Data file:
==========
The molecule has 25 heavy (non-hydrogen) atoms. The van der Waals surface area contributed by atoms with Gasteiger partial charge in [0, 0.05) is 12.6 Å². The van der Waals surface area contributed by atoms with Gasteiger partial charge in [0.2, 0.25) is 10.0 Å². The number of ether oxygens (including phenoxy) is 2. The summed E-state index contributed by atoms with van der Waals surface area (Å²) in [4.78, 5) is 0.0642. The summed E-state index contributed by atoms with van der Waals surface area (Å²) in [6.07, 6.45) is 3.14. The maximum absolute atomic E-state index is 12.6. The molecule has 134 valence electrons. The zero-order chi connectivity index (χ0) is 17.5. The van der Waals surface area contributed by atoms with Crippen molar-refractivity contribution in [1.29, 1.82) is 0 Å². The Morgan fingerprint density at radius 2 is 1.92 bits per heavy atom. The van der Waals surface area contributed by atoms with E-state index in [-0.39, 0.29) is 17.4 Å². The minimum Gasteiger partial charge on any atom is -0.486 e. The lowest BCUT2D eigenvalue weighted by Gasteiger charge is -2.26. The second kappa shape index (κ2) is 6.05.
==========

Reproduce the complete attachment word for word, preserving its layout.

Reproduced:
The molecule has 25 heavy (non-hydrogen) atoms. The van der Waals surface area contributed by atoms with Gasteiger partial charge in [0, 0.05) is 12.6 Å². The van der Waals surface area contributed by atoms with Gasteiger partial charge in [0.2, 0.25) is 10.0 Å². The number of ether oxygens (including phenoxy) is 2. The summed E-state index contributed by atoms with van der Waals surface area (Å²) in [4.78, 5) is 0.0642. The summed E-state index contributed by atoms with van der Waals surface area (Å²) in [6.07, 6.45) is 3.14. The maximum absolute atomic E-state index is 12.6. The molecule has 134 valence electrons. The zero-order chi connectivity index (χ0) is 17.5. The van der Waals surface area contributed by atoms with Crippen molar-refractivity contribution in [1.29, 1.82) is 0 Å². The Morgan fingerprint density at radius 2 is 1.92 bits per heavy atom. The van der Waals surface area contributed by atoms with E-state index in [-0.39, 0.29) is 17.4 Å². The minimum Gasteiger partial charge on any atom is -0.486 e. The lowest BCUT2D eigenvalue weighted by Gasteiger charge is -2.26. The second kappa shape index (κ2) is 6.05.